Two fines for EEO violations released Friday were among the rush of actions coming from the FCC last week as it tries to finish its work of 2014. Incentive auction procedures, MVPD redefinition, online public file issues, approvals of long-pending TV company mergers and so many other actions were taken in the last week that we can’t keep up. Now, we can add EEO violations to the list of year-end actions, as the FCC’s Media Bureau on Friday released two Notices of Apparent Liability to radio stations operators for violating the EEO rules, proposing fines of $5000 and $9000. While, in both cases, the stations are principally faulted for their failure to engage in wide dissemination of job openings, one case cites a new issue as the issue partially underlying the EEO fine – the failure to actually provide notice of job openings to all of the recruitment sources that had requested that the station notify them when there are job vacancies. Both cases arose from station license renewal applications filed about more than 3 years ago.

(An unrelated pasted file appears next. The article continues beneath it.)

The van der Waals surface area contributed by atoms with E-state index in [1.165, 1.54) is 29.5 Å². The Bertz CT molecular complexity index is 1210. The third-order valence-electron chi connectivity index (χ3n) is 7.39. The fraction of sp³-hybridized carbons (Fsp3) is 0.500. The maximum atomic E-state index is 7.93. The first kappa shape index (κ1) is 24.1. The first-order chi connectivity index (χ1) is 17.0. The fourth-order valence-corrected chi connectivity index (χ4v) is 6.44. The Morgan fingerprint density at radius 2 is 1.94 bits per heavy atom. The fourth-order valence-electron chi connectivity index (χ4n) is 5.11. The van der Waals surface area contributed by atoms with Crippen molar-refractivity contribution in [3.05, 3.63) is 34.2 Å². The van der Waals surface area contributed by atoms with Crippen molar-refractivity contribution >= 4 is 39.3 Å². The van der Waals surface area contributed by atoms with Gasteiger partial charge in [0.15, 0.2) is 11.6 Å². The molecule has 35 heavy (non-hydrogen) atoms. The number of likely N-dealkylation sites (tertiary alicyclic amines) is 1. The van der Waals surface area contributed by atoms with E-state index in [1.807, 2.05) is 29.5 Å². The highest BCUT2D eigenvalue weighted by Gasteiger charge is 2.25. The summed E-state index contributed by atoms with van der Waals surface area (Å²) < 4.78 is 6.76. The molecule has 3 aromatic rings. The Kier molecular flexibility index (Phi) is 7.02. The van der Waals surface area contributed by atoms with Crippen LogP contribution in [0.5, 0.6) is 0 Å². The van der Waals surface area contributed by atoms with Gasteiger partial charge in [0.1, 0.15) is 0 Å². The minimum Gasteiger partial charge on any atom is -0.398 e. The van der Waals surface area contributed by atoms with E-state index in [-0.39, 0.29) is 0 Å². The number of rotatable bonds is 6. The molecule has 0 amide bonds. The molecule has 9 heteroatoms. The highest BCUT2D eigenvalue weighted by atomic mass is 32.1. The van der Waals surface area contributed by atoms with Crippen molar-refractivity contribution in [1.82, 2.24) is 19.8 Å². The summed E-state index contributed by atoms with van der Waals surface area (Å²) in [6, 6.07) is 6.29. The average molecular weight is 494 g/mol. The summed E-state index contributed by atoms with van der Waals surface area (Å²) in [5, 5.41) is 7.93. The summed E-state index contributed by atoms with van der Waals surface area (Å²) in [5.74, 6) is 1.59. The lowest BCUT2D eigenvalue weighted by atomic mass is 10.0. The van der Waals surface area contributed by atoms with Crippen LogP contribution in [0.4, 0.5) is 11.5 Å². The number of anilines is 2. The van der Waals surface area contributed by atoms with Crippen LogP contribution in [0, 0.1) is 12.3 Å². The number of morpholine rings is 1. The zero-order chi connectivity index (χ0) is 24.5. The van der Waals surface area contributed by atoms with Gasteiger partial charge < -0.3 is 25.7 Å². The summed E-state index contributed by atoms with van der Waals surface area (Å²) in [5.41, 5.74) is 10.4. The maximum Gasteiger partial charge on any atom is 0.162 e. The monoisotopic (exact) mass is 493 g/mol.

Each EEO employment unit (stations under common control, serving the same geographic area and sharing a common employee) with 5 or more full-time employees must engage in the three prongs of the FCC’s EEO outreach requirements. First, they must engage in wide dissemination of information about job openings, using a variety of recruitment sources to ensure that information about job openings at a station reach all of the diverse groups of people that may be represented within the station’s recruitment area. Secondly, they must let groups within the community know that they can ask to be notified of job openings at the station when such openings arise (and in fact provide such notice when the openings do arise). Finally, they must engage “non-vacancy specific outreach efforts” – activities to educate the community about broadcast employment – what people do in broadcast jobs, how they can find out about the jobs, and what sort of training or experience is necessary for jobs in the industry. It was violations of these first two prongs of the FCC’s EEO program that got the stations in trouble in these two recent orders. Continue Reading